Sunday, April 22, 2012

SharePoint Consulting Best Practices for SharePoint 2010 Enterprise Deployment


Purpose of Article


The purpose of the document is to outline EPC Group best practice recommendations from an “In the Trenches” SharePoint Consulting perspective for Enterprise SharePoint 2010 Environments. I have also included supportable limitations outlined by Microsoft as well as best practice information that pertains to SharePoint Server 2010. As I have been working with SharePoint from back in the "Tahoe" days and have spent my entire career working around this product I very much enjoy sharing my thoughts and experiences around this extremely powerful platform. (Note: Always implement it as a Hybrid)

Farms

Farms should be set up with the following server minimum requirements:

Web/Application Servers

The Web Application Servers at each location should be used primarily for SharePoint. The server hosting the SharePoint components must have the following minimum software configuration:
Component
Minimum requirement
Processor
64-bit, four cores
RAM
4 GB for developer or evaluation use
8 GB for single server and multiple server farm installation for production use
Hard disk
80 GB for system drive
For production use, you need additional free disk space for day-to-day operations. Maintain twice as much free space as you have RAM for production environments.
Software
·         The 64-bit edition of Windows Server 2008 Standard
·         Microsoft Office SharePoint 2010
You must download an update for Windows Server 2008 before you run Setup.
·         Web Server (IIS) role
·         Application Server role
·         Microsoft .NET Framework version 3.5 SP1
·         Microsoft Sync Framework Runtime v1.0 (x64)
·         Microsoft Filter Pack 2.0
·         Microsoft Chart Controls for the Microsoft .NET Framework 3.5
·         Windows PowerShell 2.0
·         SQL Server 2008 Native Client
·         Microsoft SQL Server 2008 Analysis Services ADOMD.NET
·         ADO.NET Data Services Update for .NET Framework 3.5 SP1
Windows Identity Foundation (WIF)

Additional Web Server recommendations

·         A Web Application Server should have no more than 10 Web Application Pools.
·         A web site should have no more than 250,000 sites per site collection.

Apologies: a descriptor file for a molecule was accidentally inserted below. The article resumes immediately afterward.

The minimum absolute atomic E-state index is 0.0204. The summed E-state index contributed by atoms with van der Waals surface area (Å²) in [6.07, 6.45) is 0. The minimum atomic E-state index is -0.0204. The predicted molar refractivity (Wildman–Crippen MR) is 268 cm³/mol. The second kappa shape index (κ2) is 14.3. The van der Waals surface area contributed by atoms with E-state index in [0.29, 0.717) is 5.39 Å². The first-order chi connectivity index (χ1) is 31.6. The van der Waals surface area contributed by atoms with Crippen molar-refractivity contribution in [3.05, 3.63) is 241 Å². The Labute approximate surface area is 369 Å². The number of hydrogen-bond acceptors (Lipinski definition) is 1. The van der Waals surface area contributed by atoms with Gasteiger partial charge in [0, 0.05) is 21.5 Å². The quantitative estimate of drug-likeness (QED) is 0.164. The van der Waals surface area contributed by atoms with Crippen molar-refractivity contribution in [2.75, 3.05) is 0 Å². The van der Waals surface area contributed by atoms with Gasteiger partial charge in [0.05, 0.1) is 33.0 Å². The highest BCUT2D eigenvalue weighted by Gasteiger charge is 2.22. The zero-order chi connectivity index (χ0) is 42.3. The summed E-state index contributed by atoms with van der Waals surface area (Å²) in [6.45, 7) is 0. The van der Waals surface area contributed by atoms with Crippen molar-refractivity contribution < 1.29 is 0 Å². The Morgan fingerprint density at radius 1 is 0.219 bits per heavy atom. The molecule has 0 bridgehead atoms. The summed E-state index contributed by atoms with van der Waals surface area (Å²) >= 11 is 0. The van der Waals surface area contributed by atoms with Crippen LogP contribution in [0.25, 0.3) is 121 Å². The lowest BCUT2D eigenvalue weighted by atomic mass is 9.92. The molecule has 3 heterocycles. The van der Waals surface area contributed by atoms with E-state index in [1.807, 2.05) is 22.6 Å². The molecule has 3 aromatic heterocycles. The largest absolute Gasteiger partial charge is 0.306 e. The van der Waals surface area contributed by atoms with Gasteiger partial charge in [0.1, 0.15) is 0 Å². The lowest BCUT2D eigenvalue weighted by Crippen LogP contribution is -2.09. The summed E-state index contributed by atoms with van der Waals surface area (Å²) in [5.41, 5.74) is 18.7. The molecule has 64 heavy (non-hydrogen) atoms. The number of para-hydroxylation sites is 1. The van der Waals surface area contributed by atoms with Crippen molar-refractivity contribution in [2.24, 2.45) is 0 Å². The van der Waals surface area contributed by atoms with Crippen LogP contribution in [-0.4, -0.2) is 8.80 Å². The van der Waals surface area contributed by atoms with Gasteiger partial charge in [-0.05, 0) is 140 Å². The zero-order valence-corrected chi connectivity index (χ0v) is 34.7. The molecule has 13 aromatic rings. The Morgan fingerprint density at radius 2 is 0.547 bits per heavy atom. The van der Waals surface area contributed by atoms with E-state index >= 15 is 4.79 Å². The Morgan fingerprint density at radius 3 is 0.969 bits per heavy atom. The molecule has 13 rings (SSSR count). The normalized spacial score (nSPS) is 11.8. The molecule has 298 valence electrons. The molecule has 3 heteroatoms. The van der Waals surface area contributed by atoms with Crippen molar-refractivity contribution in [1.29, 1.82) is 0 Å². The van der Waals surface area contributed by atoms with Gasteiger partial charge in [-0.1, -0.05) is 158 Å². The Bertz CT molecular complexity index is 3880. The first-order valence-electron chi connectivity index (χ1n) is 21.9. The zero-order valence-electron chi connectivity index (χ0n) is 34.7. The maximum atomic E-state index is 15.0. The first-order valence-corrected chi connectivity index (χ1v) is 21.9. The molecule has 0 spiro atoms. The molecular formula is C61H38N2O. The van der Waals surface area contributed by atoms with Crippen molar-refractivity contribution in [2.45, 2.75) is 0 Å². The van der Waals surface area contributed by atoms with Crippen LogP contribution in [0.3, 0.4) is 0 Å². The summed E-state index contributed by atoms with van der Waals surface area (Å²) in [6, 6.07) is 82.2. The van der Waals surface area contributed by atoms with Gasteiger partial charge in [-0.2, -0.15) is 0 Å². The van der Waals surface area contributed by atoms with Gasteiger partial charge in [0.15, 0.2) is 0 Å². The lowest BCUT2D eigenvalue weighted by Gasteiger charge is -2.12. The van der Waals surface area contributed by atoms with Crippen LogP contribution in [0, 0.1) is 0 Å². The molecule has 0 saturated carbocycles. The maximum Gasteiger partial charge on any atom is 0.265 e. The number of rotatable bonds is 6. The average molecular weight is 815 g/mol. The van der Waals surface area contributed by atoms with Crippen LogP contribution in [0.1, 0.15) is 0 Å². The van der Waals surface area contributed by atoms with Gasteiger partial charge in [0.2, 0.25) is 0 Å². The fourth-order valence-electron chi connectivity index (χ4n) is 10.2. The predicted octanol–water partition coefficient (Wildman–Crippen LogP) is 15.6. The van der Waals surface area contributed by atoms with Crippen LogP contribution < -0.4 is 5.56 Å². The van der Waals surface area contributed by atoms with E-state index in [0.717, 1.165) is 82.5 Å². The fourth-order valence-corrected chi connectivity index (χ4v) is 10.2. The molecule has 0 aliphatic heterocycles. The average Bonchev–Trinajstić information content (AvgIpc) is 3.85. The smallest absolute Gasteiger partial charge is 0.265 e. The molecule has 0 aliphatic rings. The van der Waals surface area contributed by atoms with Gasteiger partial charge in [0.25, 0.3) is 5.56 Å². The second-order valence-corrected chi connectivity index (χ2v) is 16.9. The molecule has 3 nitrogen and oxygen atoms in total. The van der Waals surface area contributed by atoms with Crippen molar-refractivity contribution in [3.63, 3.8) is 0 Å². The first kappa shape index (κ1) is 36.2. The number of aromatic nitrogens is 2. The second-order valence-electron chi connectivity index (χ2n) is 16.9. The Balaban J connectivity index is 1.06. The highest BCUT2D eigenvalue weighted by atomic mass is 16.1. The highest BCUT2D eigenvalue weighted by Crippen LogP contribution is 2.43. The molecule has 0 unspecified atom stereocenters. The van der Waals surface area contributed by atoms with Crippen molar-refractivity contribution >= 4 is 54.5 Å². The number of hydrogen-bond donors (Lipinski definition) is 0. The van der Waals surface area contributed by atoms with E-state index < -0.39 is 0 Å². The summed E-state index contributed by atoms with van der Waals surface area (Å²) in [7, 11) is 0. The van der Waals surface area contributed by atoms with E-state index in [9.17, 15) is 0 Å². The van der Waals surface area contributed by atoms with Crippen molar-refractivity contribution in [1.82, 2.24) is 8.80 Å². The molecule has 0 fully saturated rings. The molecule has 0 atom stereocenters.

·         The maximum number of zones that can be set up for a Farm Web Site is 5.
·         A SharePoint Farm cannot contain more than 20 managed paths per web application.
·         The cache size set for InfoPath Forms service should not be over 300mb.
·         Application Pools on the web application servers should be recycled at least once during off hours.
·         All sites should utilize Quotas to keep the size of the sites at a manageable size.

Database Servers

SharePoint requires SQL databases and prefers Windows Authentication. SharePoint is unaware of any non-SharePoint databases on the SQL server. However it is recommended that the SharePoint environment Database reside on a Dedicated SQL Server instance.
SharePoint requires SQL databases and prefers Windows Authentication. SharePoint is unaware of any non-SharePoint databases on the SQL server.
Component
Minimum requirement
Processor
64-bit, four cores for small deployments
64-bit, eight cores for medium deployments
RAM
8 GB for small deployments
16 GB for medium deployments
These values are higher than those recommended as the minimum values for SQL Server because of the distribution of data required for a SharePoint Products 2010 environment.
Hard disk
80 GB for system drive
For Production, it is recommended that there are 4 additional disks available for Data, Logs, System DB and System Use.
For production use, you need additional free disk space for day-to-day operations. Maintain twice as much free space as you have RAM for production environments.
Software
·         The 64-bit edition of Windows Server 2008 Enterprise or better.
·         The 64-bit edition of Microsoft SQL Server 2008 or better.

Additional Environments

It is highly recommended that each Location maintain at least three additional environments that are not connected to the production environment. These environments are:
·         Test. Integration area to test packaged deployment packages for pre-production.
·         Pilot. Test deployment area to test applications changes.
·         Development. Environment for application development and design for change requests for new features and proof-of-concept.
It is highly recommended that the Test or Pilot environment for each location mimic the permissions, content, infrastructure setup, custom solutions, and configuration of the Production environment.
If the hardware and software are available to mimic the Production environment, these servers can be virtualized using Microsoft Hyper-V or VMware.

Development Environment

Configuring a good development environment and using the right tools are essential factors for a pleasant and productive SharePoint Server 2010 development experience. When you are developing solutions for SharePoint Server 2010, it is best to do the development on a machine that is running SharePoint Server 2010. This will allow you to take full advantage of the development and debugging improvements provided by Visual Studio 2010.
The development environment should be installed on a computer that has an X64-Capable CPU and at least 2GB of RAM available to run SharePoint Server 2010. However, it is recommended that the development machine contain at least 4GB of Ram. It is recommended that the Operating System be Windows Server 2008 SP2 or Windows Server 2008 R2. Since the basic requirements for a SharePoint Server 2010 development environment are not the same as a Production Environment, it is highly recommended that you do take the requirements listed in this Development section for creating any of the other environments.